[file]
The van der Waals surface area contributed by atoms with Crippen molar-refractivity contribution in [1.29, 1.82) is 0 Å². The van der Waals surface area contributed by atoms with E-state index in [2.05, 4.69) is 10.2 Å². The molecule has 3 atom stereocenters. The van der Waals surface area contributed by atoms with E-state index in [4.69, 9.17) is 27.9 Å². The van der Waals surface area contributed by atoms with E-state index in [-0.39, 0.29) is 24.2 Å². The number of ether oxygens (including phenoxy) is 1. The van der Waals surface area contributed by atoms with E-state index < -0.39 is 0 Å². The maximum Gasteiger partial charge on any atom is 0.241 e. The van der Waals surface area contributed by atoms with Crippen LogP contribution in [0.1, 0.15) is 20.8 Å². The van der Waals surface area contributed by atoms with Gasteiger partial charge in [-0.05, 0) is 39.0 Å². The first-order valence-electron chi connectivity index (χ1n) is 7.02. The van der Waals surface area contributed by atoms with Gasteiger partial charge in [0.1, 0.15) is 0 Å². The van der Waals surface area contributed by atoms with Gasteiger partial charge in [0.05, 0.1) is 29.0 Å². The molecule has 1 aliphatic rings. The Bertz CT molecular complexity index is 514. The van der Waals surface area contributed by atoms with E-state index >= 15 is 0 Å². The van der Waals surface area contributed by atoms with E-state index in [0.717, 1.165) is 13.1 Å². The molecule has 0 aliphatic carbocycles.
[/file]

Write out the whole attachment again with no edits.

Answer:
The van der Waals surface area contributed by atoms with Crippen molar-refractivity contribution in [1.29, 1.82) is 0 Å². The van der Waals surface area contributed by atoms with E-state index in [2.05, 4.69) is 10.2 Å². The molecule has 3 atom stereocenters. The van der Waals surface area contributed by atoms with E-state index in [4.69, 9.17) is 27.9 Å². The van der Waals surface area contributed by atoms with E-state index in [-0.39, 0.29) is 24.2 Å². The number of ether oxygens (including phenoxy) is 1. The van der Waals surface area contributed by atoms with E-state index < -0.39 is 0 Å². The maximum Gasteiger partial charge on any atom is 0.241 e. The van der Waals surface area contributed by atoms with Crippen LogP contribution in [0.1, 0.15) is 20.8 Å². The van der Waals surface area contributed by atoms with Gasteiger partial charge in [-0.05, 0) is 39.0 Å². The first-order valence-electron chi connectivity index (χ1n) is 7.02. The van der Waals surface area contributed by atoms with Gasteiger partial charge in [0.1, 0.15) is 0 Å². The van der Waals surface area contributed by atoms with Gasteiger partial charge in [0.05, 0.1) is 29.0 Å². The molecule has 1 aliphatic rings. The Bertz CT molecular complexity index is 514. The van der Waals surface area contributed by atoms with E-state index >= 15 is 0 Å². The van der Waals surface area contributed by atoms with E-state index in [0.717, 1.165) is 13.1 Å². The molecule has 0 aliphatic carbocycles.